When is liquidation the right decision for a business


Business insolvency and liquidation is not something to be taken lightly. Making the decision to liquidate your business is not likely to be an easy one, but it can be the most effective way of safeguarding your business and starting it on the road to recovery.

When a director takes the decision to liquidate, or ‘wind up’ their company, they advise the shareholders that the company is no longer viable, that it is insolvent, and that it must stop trading. If enough shareholders agree (75%) that the company can no longer pay its debts, then the process of liquidation can begin. The company then stops doing business and employing people, and is eventually struck off the company’s register, which is held at Companies House.

But when is liquidation the right decision for a business?

 Sometimes taking the decision to liquidate a business can, in fact, be the best way to save it. This is why it is important that a director can recognise when liquidation is the best way forward, allowing them to implement the liquidation quickly and efficiently.

If your business is insolvent (it can’t afford to pay its debts) and will be for the foreseeable future, or if there is absolutely no way that you can pay your creditors with the company in its present form, then liquidation might be the best option.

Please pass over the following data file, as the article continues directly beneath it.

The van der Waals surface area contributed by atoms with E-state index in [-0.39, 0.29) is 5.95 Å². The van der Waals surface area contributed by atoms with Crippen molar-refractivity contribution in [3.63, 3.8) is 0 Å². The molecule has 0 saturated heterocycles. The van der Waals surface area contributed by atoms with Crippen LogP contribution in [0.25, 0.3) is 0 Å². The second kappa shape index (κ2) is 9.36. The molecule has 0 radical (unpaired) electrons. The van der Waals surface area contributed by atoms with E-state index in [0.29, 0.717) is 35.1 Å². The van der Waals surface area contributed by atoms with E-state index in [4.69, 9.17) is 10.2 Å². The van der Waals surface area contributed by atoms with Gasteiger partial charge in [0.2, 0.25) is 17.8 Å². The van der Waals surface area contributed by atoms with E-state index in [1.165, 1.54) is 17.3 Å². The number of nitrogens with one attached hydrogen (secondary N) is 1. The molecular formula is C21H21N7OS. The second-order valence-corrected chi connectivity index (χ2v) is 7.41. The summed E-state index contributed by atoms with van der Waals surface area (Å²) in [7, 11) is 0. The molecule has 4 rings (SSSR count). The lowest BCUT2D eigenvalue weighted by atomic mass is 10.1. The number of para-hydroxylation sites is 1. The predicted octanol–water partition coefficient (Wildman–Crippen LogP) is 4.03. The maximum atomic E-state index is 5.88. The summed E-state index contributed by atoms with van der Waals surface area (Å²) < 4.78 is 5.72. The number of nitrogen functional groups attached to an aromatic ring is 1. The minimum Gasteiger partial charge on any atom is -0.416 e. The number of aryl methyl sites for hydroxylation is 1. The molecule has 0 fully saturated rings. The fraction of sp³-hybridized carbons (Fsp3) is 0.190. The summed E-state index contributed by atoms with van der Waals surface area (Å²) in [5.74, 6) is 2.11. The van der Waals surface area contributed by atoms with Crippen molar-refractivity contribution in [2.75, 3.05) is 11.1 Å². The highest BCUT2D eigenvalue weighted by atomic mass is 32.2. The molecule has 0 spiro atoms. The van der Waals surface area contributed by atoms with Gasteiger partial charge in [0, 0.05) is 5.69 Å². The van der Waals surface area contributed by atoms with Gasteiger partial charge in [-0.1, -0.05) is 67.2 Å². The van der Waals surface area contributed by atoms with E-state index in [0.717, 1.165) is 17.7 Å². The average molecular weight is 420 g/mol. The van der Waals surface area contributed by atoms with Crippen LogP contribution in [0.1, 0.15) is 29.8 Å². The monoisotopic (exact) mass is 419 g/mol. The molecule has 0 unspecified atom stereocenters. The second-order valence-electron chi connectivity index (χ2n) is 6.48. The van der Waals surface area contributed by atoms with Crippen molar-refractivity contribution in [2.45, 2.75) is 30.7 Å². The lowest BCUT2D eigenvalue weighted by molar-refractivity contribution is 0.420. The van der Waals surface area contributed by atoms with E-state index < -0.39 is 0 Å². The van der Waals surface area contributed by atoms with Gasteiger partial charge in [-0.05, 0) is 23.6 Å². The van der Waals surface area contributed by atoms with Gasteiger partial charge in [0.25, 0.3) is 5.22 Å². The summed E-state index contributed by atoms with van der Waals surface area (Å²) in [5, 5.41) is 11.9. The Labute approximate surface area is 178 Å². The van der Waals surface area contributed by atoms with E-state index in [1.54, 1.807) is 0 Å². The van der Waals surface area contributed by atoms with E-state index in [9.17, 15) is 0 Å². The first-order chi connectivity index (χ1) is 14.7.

It may well be that your company is healthy and profitable, and is trading well, but has severe debts dating back many years. In this case, liquidation could be the sensible decision for the company’s future as it will allow you to start the company again debt free as part of a recovery procedure.

Deciding to liquidate the company voluntarily also means that the processes can be carefully managed rather than inforced. This leads to a much more favourable outcome for the directors as it is far cheaper than having to go through the process of forced bankruptcy. Voluntary liquidation is also much less likely to result in accusations of wrongful trading in the instance of business insolvency and liquidation and the finger of blame being pointed to the directors.

From a director’s point of view, liquidation can allow them to escape from a troubled company debt free, allowing them to start another business or buy back the assets of their liquidated company and continue with a clean slate.

When deciding if liquidation is the right move for your company, you should also bear in mind that liquidation does not necessarily mean the end of your business. In terms of the legal entity of your company, the company will be over, but the actual business can continue. It is important to note, however, that you cannot trade under the same name or even a similar name to your previous company.

It is worth noting that there are a number of alternatives to liquidation that should also be looked into. Liquidation isn’t the right option for every company and it is important that a director carefully considers all their options before deciding to liquidate. Clearly, this is not a decision to be taken lightly as there are a number of costs and legal implications involved in the process but, under the right circumstances, deciding to liquidate the business at the right time, can prove to be the best decision for directors, employees and creditors alike. 

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